Teachers need balance. You need to set professional limits that will support long-term engagement with your students and with teaching. This is about protecting your energy and attention in order to maximize their effects. It’s about what you can and cannot control. It’s about when to hold on and when to let go.
It feels like heresy to say it, but it’s true: Sometimes, no matter what we say or do, no matter how many meetings or phone calls or emails we have about a student, no matter how much time and energy we put into adapting and consideration, things don’t improve. They may even get worse. At some point, in order to protect the classroom and our own professional stamina, we must regroup and set limits.
What Might This Look Like?
Let’s consider a fictional middle school student named Jake. Jake is in eighth grade. He’s absent once or twice a week. Since the first week of school, it’s been apparent that Jake isn’t doing any work. He’s not disruptive and he’s generally compliant—he just won’t try. He barely puts his name on his documents, and the grade book is a list of zeros.
The teacher has tried talking with Jake, calling home, changing seats, adapting the assignments and due dates, offering makeup work, asking colleagues, reporting to administrators, setting up a student success team meeting, and community building. Calling home has produced no results. The parents are unresponsive, do not attend meetings, and do not reply. The other interventions? No change.
At this point we often urge the teacher to do more, try more. It is also at this point that the teacher often shifts to self-blame, taking on worry and guilt.
The constant refrain to do more, try more often comes from the best of intentions. These calls to pull more out of us, to stretch our capacity, are often worthwhile and necessary. If we’re not careful, though, they can also do harm. They can perpetuate the teacher-as-lone-hero myth that, in my experience as a peer coach, can lead to burnout and despair.
So What About Jake?
We can sustain the kindness and connection that we show him. Even if he’s reluctant, reach out anyway. Find ways to connect. He may respond, or he might not. But our intent and ongoing care provide a foundation for him to learn to trust in something outside of whatever is pulling him away.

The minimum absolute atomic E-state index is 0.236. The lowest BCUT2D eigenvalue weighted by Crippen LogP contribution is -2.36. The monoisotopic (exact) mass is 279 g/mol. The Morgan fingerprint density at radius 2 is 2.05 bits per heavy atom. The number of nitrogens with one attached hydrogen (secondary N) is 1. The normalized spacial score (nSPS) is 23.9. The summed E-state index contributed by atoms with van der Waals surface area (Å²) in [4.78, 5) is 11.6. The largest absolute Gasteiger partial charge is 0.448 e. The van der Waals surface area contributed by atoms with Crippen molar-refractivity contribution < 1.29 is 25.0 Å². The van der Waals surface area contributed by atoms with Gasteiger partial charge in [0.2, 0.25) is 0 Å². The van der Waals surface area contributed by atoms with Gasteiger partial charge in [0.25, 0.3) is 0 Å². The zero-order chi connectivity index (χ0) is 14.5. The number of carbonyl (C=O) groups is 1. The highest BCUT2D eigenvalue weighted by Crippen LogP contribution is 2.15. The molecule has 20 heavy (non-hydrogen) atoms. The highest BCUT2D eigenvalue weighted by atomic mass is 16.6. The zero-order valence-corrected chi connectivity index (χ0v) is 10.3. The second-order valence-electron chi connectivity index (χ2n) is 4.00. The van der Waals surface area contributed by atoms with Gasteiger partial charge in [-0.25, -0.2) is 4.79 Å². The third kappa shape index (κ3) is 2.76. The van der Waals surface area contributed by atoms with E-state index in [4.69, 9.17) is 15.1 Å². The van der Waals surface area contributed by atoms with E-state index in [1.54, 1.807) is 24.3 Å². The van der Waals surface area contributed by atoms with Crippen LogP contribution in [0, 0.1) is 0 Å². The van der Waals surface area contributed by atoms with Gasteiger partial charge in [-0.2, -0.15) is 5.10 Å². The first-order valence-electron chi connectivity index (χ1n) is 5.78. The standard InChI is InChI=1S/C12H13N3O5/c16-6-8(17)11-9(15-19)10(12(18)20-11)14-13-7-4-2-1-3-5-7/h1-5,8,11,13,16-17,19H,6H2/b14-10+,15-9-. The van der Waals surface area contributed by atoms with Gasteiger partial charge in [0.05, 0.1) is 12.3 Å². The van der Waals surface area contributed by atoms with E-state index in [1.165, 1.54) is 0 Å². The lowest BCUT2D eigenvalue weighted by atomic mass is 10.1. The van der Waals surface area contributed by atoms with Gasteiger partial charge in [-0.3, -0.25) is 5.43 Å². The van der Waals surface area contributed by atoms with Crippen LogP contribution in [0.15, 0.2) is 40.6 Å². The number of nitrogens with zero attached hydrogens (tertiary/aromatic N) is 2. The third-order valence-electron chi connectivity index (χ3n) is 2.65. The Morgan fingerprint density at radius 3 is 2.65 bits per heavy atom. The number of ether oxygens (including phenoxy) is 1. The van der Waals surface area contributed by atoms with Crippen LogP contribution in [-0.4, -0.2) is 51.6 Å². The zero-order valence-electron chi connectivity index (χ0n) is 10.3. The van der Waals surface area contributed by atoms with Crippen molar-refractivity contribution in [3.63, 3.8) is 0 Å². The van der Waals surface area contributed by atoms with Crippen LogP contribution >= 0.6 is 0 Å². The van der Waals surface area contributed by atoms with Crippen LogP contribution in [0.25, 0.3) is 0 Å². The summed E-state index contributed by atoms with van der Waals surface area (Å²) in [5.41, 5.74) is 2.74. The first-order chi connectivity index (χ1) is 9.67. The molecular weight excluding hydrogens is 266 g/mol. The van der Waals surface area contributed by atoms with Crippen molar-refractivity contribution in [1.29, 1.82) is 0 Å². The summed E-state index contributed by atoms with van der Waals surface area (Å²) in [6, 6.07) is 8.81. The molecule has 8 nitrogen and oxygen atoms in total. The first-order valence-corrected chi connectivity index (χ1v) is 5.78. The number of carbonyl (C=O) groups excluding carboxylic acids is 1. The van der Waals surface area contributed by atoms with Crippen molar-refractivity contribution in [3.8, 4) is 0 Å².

Continue to plan organized and engaging lessons. Talk to him. Check in, and even with no parent input, make a positive phone call home. Small gestures matter. Stay the course. For traumatized students, the simple reliability of a structured classroom, combined with a teacher’s kind presence, can be enough to make a difference. We never know.
These actions need not be extra or arduous work. They are, to the fullest professional extent, humane and compassionate responses to suffering. They do not require a whiz-bang technology lesson with fireworks and video; they don’t mandate another meeting. They require only kindness and a consistent effort to meet students’ needs.
Poverty and social conditions play a role in the inequities of schools, but they cannot be an excuse for a lack of effort. They cannot be an excuse to throw up our hands and retreat. Yet it’s also true that teachers who work in high-needs schools interact in greater measure with absenteeism, depression, homelessness, poverty, anger, and trauma. Because of this, it becomes imperative to be able to ask for help, to recognize professional limits, and to know when to say “enough.” Resisting overextending ourselves is a form of engagement. And it’s a form that, used judiciously, can support long-term engagement with teaching and with students.
The truth is, there are limits to our time and energy. Burning teachers out with calls to do more, try more—especially when a teacher shortage looms, especially when student needs overwhelm—does not best serve our neediest students. And sometimes requiring more of teachers masks a systemic or policy failing, which the individual teacher can’t fix.
In setting mindful limits, we address equity for all. We’re not giving up: We are, with compassion for ourselves and our students, attending to practices that will best serve the learning of the largest number of students. No long-distance runner can sustain the pace with too many sprints or too much weight. Balance, kindness, and setting boundaries can act as forces that allow our best work, and our best, most compassionate teaching selves to arrive.